Video: GM, UAW debate health care

By Anne Thompson Chief environmental correspondent
NBC News
updated 7/11/2005 7:44:25 PM ET 2005-07-11T23:44:25

To dig itself out of a billion-dollar hole, General Motors is about to drive eye- catching vehicles like the Pontiac Solstice and Chevy HHR into showrooms, while offering dramatic discounts to move out the ones that haven't been igniting customer excitement.

Still unresolved is how to tame GM's rising health care bill, projected at $5.6 billion this year. GM wants concessions from the United Auto Workers (UAW), but Monday union President Ron Gettelfinger said he is not convinced.

“To say that General Motors is in a crisis mode today, when they have $20 billion in cash reserves, when they're paying shareholders dividends,” explains Gettelfinger, “I'm not sure that that's the right term that anyone would want to use.”

The UAW has what is by any measure the Cadillac of health care plans — members pay no premiums and a maximum $10 co-pay for prescription drugs.

Those benefits have made Jerry Allen's family in Parma, Ohio, a GM family for three generations — and the retiree doesn't want things to change.

“If they take a little today,” says Allen, “Six months on down the road they'll get a little bit more, a little bit more. Where does it end?”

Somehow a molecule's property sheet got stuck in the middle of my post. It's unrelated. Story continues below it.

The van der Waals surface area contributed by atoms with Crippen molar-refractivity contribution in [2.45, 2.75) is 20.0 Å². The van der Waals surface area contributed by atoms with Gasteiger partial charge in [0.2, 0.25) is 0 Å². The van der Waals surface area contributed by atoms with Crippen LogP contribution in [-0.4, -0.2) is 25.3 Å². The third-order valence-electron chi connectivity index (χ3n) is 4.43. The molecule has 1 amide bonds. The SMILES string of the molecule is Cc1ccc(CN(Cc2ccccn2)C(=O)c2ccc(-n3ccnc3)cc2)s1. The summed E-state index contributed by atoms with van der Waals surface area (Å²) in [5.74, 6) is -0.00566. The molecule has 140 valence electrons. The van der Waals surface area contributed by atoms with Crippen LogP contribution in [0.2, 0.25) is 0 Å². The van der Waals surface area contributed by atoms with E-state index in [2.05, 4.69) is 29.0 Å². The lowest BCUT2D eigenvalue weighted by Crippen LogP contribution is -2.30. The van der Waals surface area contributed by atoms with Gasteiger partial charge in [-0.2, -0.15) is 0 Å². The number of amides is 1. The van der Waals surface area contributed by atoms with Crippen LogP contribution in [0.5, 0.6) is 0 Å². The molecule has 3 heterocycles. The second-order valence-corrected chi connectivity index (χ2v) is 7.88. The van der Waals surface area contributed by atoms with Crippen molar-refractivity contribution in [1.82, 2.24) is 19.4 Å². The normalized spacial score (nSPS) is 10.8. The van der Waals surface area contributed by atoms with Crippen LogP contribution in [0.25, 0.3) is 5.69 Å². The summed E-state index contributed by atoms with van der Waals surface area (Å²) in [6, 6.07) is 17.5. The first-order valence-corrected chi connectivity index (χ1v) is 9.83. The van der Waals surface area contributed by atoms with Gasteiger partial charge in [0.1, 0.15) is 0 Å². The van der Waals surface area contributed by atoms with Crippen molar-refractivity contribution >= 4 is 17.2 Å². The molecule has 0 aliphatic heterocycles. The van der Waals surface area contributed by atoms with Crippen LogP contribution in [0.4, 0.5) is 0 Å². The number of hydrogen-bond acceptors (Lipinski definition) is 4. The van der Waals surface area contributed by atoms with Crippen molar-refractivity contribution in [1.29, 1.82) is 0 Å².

With its very reason for being now at stake, analysts say the UAW is at a crossroads — faced with diminishing its crown jewel health benefits or further burdening the company that supplies the jobs.

Robert Bruno is a labor relations expert with the University of Illinois in Chicago.

“I strongly feel,” insists Bruno, “that given the importance of health care to the UAW, this is a seminal moment in its history and for the labor movement nationwide.”

Gettelfinger agrees this is a crucial time for the union. It's reviewing GM's books but thinks the turnaround depends not on stripping benefits but on building more appealing vehicles.

“We simply believe that market share is the key,” says Gettelfinger, “and that's where we need to be focusing.”

Both sides believe they are trying to find the right route to a stronger General Motors.

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